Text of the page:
Does political affiliation make a difference on how one perceives their own smoking habit?
Are invasive plant species harming and killing off native species in Historic St. Mary’s City?
These are two examples of the topics chosen by students who participated in the St. Mary’s Undergraduate Research Fellowship program this summer. SMURF is an eight-week annual summer program at St. Mary’s College, where students from a variety of disciplines delve into research topics of their own aspirations with guidance from faculty mentors.
“It’s not necessarily research the way you often hear about in the sciences; it’s truly scholarly work,” explained Sam Elliot, biology professor and director of the program. “Because writing a creative fiction piece may take some research into historical times or a set of other things, but it’s also creating something brand new. The purpose of the program is to introduce students to how scholarly work occurs.”
The SMURF symposium held in early July culminated with the presentations of research projects by the 10 student participants. Students presented their findings to an audience of their peers and professors on topics running the gamut from the English-centric study “The Great American Banquet: A Humorist’s Response,” to the chemistry-based “Adventures in Environmentally Friendly Organic Synthesis.”
Elliot spoke about SMURF’s interdisciplinary approach, which she said makes the program unique. “There are many summer research programs out there that are typically for specific subjects. We take students from multiple disciplines, so we get to have different conversations. … We get to have the conversations about what it means to be a scholar in English, or anthropology, or art history or chemistry. They learn to talk about their work to people who don’t automatically understand it, which can be quite hard, and it’s a skill set with which most people struggle.”
Approximately 10 to 12 students participate in SMURF each summer since it started in 2012. The program is selective, with a fifty-percent acceptance rate. “We [the selection committee] look for good projects, exciting projects,” said Elliot. “We also look to make sure the student has the background to succeed in the project, so we look at course work and GPA, and we also ask for recommendations from faculty members.”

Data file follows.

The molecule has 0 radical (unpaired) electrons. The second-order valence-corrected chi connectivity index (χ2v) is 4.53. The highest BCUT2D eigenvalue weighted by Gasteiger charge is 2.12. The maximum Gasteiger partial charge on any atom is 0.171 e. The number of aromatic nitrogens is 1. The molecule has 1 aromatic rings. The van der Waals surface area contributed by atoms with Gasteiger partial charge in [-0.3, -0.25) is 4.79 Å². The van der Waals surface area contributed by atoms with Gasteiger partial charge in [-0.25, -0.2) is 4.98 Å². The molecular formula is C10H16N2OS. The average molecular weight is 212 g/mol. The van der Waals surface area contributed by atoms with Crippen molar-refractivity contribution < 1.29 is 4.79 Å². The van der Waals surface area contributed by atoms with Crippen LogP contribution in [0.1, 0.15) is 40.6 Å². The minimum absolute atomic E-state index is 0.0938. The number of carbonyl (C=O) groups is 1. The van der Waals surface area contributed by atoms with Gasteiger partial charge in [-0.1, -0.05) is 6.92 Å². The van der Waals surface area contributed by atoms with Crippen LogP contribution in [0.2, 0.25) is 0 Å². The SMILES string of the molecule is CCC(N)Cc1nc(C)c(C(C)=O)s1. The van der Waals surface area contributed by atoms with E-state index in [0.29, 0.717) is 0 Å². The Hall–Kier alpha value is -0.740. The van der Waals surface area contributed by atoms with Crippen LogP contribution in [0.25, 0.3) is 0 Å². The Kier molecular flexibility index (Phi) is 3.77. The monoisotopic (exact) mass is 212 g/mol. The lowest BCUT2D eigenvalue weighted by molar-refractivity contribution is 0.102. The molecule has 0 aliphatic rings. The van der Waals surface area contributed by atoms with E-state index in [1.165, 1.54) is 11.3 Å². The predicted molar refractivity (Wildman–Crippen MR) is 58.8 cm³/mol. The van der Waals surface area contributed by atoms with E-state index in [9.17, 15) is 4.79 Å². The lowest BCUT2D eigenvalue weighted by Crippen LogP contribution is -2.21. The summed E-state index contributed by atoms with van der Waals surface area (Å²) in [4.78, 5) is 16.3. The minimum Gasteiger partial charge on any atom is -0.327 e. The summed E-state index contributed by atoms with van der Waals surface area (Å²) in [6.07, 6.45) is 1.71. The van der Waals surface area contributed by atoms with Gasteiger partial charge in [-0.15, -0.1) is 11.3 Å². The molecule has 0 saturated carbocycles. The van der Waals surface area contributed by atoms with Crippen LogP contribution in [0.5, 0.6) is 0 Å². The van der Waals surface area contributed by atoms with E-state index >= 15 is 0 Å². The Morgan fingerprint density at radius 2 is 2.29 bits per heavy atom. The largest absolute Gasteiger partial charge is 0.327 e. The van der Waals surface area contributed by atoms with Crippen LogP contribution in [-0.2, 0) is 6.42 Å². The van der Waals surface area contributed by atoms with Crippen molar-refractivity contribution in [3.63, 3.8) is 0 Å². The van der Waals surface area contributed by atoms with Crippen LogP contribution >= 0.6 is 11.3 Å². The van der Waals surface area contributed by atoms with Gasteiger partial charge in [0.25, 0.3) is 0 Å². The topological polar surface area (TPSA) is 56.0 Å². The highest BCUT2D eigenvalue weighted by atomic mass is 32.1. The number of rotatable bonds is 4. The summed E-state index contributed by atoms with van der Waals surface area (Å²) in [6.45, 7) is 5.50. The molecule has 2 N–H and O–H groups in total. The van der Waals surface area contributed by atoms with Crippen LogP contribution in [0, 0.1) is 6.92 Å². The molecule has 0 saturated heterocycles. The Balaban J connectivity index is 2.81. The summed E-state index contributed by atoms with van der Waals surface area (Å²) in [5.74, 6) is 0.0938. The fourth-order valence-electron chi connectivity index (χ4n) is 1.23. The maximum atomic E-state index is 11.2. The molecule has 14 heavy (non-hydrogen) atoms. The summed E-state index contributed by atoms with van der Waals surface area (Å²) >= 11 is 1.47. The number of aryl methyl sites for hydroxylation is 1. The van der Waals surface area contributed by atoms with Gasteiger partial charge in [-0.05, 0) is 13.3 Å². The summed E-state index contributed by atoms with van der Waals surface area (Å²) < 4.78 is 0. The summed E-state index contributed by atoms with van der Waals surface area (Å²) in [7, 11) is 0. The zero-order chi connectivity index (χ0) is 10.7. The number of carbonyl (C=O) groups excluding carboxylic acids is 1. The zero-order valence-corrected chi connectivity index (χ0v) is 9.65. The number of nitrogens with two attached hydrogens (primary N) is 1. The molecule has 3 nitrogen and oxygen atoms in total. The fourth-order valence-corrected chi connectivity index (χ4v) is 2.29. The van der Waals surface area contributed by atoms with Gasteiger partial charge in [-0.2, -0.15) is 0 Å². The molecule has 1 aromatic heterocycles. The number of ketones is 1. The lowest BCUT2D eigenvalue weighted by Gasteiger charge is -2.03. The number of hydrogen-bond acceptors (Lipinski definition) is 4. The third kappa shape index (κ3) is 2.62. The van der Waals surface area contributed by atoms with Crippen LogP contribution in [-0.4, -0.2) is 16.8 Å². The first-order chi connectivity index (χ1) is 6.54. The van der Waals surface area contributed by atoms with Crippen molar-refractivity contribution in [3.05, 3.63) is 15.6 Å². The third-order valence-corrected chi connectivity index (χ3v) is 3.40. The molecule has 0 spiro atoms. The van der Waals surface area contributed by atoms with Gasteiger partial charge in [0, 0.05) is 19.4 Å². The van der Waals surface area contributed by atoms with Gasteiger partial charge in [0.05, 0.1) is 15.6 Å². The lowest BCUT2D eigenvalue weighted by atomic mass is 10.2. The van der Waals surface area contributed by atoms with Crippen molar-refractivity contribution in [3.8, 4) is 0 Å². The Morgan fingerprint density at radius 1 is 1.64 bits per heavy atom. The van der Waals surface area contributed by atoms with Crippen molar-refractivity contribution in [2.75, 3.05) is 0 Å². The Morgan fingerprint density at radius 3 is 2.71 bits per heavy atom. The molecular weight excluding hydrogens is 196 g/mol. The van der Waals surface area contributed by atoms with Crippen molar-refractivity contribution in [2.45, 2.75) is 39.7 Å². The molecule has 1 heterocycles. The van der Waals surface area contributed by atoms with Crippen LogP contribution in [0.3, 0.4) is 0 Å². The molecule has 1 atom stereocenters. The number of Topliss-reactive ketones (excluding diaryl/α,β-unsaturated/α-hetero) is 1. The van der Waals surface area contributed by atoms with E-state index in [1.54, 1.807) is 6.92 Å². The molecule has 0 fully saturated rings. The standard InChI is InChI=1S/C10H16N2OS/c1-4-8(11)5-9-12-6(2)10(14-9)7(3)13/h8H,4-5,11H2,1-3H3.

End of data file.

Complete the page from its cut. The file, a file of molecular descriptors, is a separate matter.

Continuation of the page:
“I heard about it from my adviser,” said Benjamin Baker ’14, explaining how he got involved in SMURF. “I was talking to him about SMP ideas, and he suggested SMURF as a good place to start.” Baker, who is an anthropology major, did his research on “The Special Needs Community Experience,” a topic inspired by his mother, a special needs teacher. “I had the experience of her coming home every day talking about what she did. … I guess there was a personal interest there,” he said.
Baker plans to use his SMURF project as a springboard to his SMP. He also plans to attend graduate school and major in applied anthropology, a field he said will allow for the use of research to help people.
SMURF is made possible by support from the Andrew W. Mellon Foundation in addition to a number of internal funding sources. A portion of the funds go toward a stipend for the students, as well as room and board for the eight weeks. “We recognize that many of our students have to work during the summer, so this is a way to get them to do something in an area that they’re interested in, while gaining good experience,” said Elliot.
For Zarrin Thompson ’16, a biology major who was looking for summer work, the opportunity was too good to pass up. “I think it’s one of the best summer opportunities on campus. You’re here for free, you get a stipend, and you get the opportunity to work with a mentor.” Thompson, who explored the topic “Pretty Little Devils: The Plant Invasion of Historic St. Mary’s City,” said she would definitely recommend SMURF to her peers. “I think it’s a good thing to do before your senior year to possibly get your SMP kick-started,” she said.
Psychology major Caitlin Nickens ’14, who researched “Perceptions of Smoking: An Impact on Health Disparities,” saw SMURF as an opportunity to build pertinent skills. “I want to go to medical school, so I was looking for a way to do research or to get involved in some type of experience that would be applicable to what eventually, I hope, will be my career,” she said. “When I came across SMURF it seemed like a perfect idea to get experience by doing my own research. … I’ve learned more statics this summer than ever before.”
“I’ve seen many of our students use their SMURF project as a catalyst for their SMPs, and many use it as examples of academic work when applying to graduate school or for job interviews,” said Elliot. “The selection committee looks to see how much we think the experience is going to help the student grow. We want to provide [with SMURF] what could potentially be a life-changing experience.”
See pictures of the SMURF students in action.